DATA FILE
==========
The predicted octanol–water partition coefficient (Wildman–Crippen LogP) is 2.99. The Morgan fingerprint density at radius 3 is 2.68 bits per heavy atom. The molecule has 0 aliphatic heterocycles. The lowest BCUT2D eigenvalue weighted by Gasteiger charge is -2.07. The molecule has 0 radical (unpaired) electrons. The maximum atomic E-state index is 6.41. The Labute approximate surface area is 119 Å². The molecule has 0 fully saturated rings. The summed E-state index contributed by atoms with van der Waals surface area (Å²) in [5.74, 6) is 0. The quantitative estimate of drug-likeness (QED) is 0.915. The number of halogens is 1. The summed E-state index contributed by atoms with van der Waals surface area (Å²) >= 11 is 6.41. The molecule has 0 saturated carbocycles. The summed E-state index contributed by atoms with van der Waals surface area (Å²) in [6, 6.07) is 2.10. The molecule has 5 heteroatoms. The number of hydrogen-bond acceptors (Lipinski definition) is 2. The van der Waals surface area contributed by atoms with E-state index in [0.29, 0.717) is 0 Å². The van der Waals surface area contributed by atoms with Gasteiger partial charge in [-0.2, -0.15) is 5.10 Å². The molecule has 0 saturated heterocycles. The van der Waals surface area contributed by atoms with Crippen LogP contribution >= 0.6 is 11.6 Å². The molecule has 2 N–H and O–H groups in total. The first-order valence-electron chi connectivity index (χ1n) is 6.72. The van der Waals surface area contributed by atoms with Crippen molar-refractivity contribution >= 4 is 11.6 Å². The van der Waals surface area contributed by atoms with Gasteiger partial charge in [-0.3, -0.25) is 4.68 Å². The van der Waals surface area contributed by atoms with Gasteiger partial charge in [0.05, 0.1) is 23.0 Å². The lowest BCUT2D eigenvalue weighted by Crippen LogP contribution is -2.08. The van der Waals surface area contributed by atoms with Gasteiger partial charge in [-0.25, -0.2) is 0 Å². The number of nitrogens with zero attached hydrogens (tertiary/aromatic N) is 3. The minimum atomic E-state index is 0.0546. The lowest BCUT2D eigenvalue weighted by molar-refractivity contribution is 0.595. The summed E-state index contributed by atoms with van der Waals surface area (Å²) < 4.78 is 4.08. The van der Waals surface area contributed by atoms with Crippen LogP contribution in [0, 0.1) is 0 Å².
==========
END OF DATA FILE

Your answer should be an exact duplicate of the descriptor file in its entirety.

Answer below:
The predicted octanol–water partition coefficient (Wildman–Crippen LogP) is 2.99. The Morgan fingerprint density at radius 3 is 2.68 bits per heavy atom. The molecule has 0 aliphatic heterocycles. The lowest BCUT2D eigenvalue weighted by Gasteiger charge is -2.07. The molecule has 0 radical (unpaired) electrons. The maximum atomic E-state index is 6.41. The Labute approximate surface area is 119 Å². The molecule has 0 fully saturated rings. The summed E-state index contributed by atoms with van der Waals surface area (Å²) in [5.74, 6) is 0. The quantitative estimate of drug-likeness (QED) is 0.915. The number of halogens is 1. The summed E-state index contributed by atoms with van der Waals surface area (Å²) >= 11 is 6.41. The molecule has 0 saturated carbocycles. The summed E-state index contributed by atoms with van der Waals surface area (Å²) in [6, 6.07) is 2.10. The molecule has 5 heteroatoms. The number of hydrogen-bond acceptors (Lipinski definition) is 2. The van der Waals surface area contributed by atoms with E-state index in [0.29, 0.717) is 0 Å². The van der Waals surface area contributed by atoms with Gasteiger partial charge in [-0.2, -0.15) is 5.10 Å². The molecule has 0 saturated heterocycles. The van der Waals surface area contributed by atoms with Crippen LogP contribution >= 0.6 is 11.6 Å². The molecule has 2 N–H and O–H groups in total. The first-order valence-electron chi connectivity index (χ1n) is 6.72. The van der Waals surface area contributed by atoms with Crippen molar-refractivity contribution >= 4 is 11.6 Å². The van der Waals surface area contributed by atoms with Gasteiger partial charge in [-0.3, -0.25) is 4.68 Å². The van der Waals surface area contributed by atoms with Gasteiger partial charge in [0.05, 0.1) is 23.0 Å². The lowest BCUT2D eigenvalue weighted by Crippen LogP contribution is -2.08. The van der Waals surface area contributed by atoms with Gasteiger partial charge in [-0.25, -0.2) is 0 Å². The number of nitrogens with zero attached hydrogens (tertiary/aromatic N) is 3. The minimum atomic E-state index is 0.0546. The lowest BCUT2D eigenvalue weighted by molar-refractivity contribution is 0.595. The summed E-state index contributed by atoms with van der Waals surface area (Å²) < 4.78 is 4.08. The van der Waals surface area contributed by atoms with Crippen LogP contribution in [0, 0.1) is 0 Å².